Whether you’re a professional on the job, a student looking for an internship, or someone on the job hunt, learning how to write professional emails is essential for proper business communications. But people can sometimes have issues when it comes to tone, grammar, and word choice that can make you sound ruder than you intend to be. Here are some tips to avoid sounding like a jerk over email.
Watch Your Tone
Arguably one of the most important aspects of writing, watching your tone of voice is critical when writing professionally. It’s easy to think that more sophisticated words equal more professional sounding emails, but that can leave you sounding pretentious. Instead, aim for more common (but still professional) words and keep the jargon to a minimum. The exact tone for each email will vary depending on the situation, so use your intuition to decide how to approach each situation. But if you don’t know how to approach a certain topic, being direct without sounding curt is a good neutral approach to start with.
Avoid Casual Language (At Least at First)
It is important that you use professional language in emails as much as you can, especially if you are talking to a superior or are inquiring about a job. It’s best to avoid any slang or casual words while in communication with a higher up or a prospective employer. Emails should be written like letters, not texts, so avoid texting abbreviations and remember to punctuate properly. However, you can relax your language once you develop a rapport with person (usually after you’re hired).
Use an Appropriate Salutation and Closing
Salutations are how you begin an email, and closings are how you end the email. Salutations should be formal and address the recipient directly whenever possible. However, you don’t want to be so formal you sound unfriendly or disinterested. It’s important that you strike a balance between the two for your greeting. Your closing should be professional but should also tie into what you were talking about earlier. For instance, if you’re writing an email about an interview, “thank you” or “sincerely” would be appropriate. But if you’re responding to an email about an assignment, “best regards” may be appropriate. Indeed has many articles that go more into depth into salutations and closings if you need more writing ideas.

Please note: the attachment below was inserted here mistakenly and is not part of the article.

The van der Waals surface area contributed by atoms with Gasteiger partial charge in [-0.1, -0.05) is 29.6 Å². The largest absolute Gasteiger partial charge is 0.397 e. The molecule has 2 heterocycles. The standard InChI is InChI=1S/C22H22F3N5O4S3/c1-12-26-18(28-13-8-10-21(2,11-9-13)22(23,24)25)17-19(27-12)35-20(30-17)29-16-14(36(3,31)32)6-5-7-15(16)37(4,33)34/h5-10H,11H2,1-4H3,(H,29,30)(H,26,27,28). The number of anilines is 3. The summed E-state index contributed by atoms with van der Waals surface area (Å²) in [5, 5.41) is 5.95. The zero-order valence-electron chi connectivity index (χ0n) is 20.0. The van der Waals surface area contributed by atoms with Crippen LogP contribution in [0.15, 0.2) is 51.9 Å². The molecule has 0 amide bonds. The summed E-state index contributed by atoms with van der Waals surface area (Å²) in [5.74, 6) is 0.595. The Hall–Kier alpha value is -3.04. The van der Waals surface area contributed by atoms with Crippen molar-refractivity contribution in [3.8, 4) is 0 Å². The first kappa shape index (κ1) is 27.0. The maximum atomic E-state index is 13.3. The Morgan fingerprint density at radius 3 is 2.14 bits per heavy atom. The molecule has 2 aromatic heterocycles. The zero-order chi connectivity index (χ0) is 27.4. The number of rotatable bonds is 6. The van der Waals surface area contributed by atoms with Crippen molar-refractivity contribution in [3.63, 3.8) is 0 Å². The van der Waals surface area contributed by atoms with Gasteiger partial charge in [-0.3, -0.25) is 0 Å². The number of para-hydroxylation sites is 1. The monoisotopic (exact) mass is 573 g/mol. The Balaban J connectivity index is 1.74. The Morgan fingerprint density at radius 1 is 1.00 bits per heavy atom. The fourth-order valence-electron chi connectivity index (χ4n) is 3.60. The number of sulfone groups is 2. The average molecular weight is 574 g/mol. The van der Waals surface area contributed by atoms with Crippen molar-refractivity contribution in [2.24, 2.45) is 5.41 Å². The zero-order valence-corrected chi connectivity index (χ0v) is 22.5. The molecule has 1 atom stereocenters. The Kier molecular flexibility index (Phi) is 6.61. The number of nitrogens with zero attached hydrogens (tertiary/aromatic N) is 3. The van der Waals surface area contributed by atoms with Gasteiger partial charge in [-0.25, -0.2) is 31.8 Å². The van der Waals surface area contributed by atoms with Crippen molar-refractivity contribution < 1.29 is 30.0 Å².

Utilize the Inverted Pyramid
When creating any sort of informational material, it’s best practice to state essential information first and go greater into detail the farther into the writing you go. This is called the Inverted Pyramid, and it’s the backbone of most journalistic reporting. However, the Inverted Pyramid also helps with writing emails. Your subject line and first sentence should give enough context to the reader to know what you’re writing about. You don’t want to “bury the lead” or put the most valuable information at the end of the email. Put the purpose of the email right at the beginning to make sure it is read by the recipient, and any intricate details should be towards the end. That way, even if the recipient skimmed your email, they’d still understand the big ideas or concepts you are conveying.
Be Clear and Concise
Use non-ambiguous language in your emails to limit confusion. Context can easily be lost in emails, so remaining straightforward in your writing clearly communicates what you are talking about. The end goal is to be as understandable as possible and to limit the amount of back and forth between you and your recipient. This includes proofreading your emails for spelling and grammar. Most email software will catch obvious misspellings, but some will not catch if a misspelling of a word creates a different word (ex. affect vs effect). This way you can limit the amount of back and forth between you and the recipient.
Watching your word choice, how your sentences are written, and the construction of your sentences will all help you better understand how your writing sounds to the recipient. If you keep these things in mind, your emails will be well constructed, clear, and use the correct tone. If you’re interested in further reading, Indeed and Grammarly both have good articles about writing professional emails as well as other important job search documents.
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